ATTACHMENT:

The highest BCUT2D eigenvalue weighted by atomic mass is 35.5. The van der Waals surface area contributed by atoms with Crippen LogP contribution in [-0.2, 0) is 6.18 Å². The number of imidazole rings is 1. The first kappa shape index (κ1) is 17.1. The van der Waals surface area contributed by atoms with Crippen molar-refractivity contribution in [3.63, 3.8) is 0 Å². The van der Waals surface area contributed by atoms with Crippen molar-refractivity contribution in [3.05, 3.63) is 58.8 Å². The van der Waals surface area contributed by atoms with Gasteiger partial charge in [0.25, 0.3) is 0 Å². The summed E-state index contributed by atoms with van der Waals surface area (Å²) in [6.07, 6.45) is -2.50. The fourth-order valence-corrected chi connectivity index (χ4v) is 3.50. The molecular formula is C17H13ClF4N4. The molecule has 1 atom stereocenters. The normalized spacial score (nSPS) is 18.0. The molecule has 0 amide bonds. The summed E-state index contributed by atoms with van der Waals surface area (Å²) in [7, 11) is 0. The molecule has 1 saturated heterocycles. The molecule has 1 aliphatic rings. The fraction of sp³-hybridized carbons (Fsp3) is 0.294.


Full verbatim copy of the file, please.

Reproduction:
The highest BCUT2D eigenvalue weighted by atomic mass is 35.5. The van der Waals surface area contributed by atoms with Crippen LogP contribution in [-0.2, 0) is 6.18 Å². The number of imidazole rings is 1. The first kappa shape index (κ1) is 17.1. The van der Waals surface area contributed by atoms with Crippen molar-refractivity contribution in [3.63, 3.8) is 0 Å². The van der Waals surface area contributed by atoms with Crippen molar-refractivity contribution in [3.05, 3.63) is 58.8 Å². The van der Waals surface area contributed by atoms with Gasteiger partial charge in [0.25, 0.3) is 0 Å². The summed E-state index contributed by atoms with van der Waals surface area (Å²) in [6.07, 6.45) is -2.50. The fourth-order valence-corrected chi connectivity index (χ4v) is 3.50. The molecular formula is C17H13ClF4N4. The molecule has 1 atom stereocenters. The normalized spacial score (nSPS) is 18.0. The molecule has 0 amide bonds. The summed E-state index contributed by atoms with van der Waals surface area (Å²) in [7, 11) is 0. The molecule has 1 saturated heterocycles. The molecule has 1 aliphatic rings. The fraction of sp³-hybridized carbons (Fsp3) is 0.294.